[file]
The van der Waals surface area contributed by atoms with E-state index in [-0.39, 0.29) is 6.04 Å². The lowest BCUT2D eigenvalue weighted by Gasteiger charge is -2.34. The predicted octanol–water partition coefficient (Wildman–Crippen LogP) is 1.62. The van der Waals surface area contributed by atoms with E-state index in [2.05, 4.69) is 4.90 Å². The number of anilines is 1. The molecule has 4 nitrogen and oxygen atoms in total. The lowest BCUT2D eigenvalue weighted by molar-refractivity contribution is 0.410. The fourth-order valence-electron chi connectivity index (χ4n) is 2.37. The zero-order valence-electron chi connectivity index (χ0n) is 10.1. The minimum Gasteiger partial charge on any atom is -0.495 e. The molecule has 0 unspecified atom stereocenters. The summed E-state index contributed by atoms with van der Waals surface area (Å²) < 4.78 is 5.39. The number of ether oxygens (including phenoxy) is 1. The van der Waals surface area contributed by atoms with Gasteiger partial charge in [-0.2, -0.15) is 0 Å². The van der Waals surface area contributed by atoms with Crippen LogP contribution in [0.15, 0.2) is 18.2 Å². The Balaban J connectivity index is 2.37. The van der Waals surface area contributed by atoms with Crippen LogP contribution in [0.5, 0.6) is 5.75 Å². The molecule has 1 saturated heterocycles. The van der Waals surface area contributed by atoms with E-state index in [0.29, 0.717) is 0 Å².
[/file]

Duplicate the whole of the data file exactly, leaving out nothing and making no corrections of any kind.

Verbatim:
The van der Waals surface area contributed by atoms with E-state index in [-0.39, 0.29) is 6.04 Å². The lowest BCUT2D eigenvalue weighted by Gasteiger charge is -2.34. The predicted octanol–water partition coefficient (Wildman–Crippen LogP) is 1.62. The van der Waals surface area contributed by atoms with E-state index in [2.05, 4.69) is 4.90 Å². The number of anilines is 1. The molecule has 4 nitrogen and oxygen atoms in total. The lowest BCUT2D eigenvalue weighted by molar-refractivity contribution is 0.410. The fourth-order valence-electron chi connectivity index (χ4n) is 2.37. The zero-order valence-electron chi connectivity index (χ0n) is 10.1. The minimum Gasteiger partial charge on any atom is -0.495 e. The molecule has 0 unspecified atom stereocenters. The summed E-state index contributed by atoms with van der Waals surface area (Å²) < 4.78 is 5.39. The number of ether oxygens (including phenoxy) is 1. The van der Waals surface area contributed by atoms with Gasteiger partial charge in [-0.2, -0.15) is 0 Å². The van der Waals surface area contributed by atoms with Crippen LogP contribution in [0.15, 0.2) is 18.2 Å². The Balaban J connectivity index is 2.37. The van der Waals surface area contributed by atoms with Crippen LogP contribution in [0.5, 0.6) is 5.75 Å². The molecule has 1 saturated heterocycles. The van der Waals surface area contributed by atoms with E-state index in [0.29, 0.717) is 0 Å².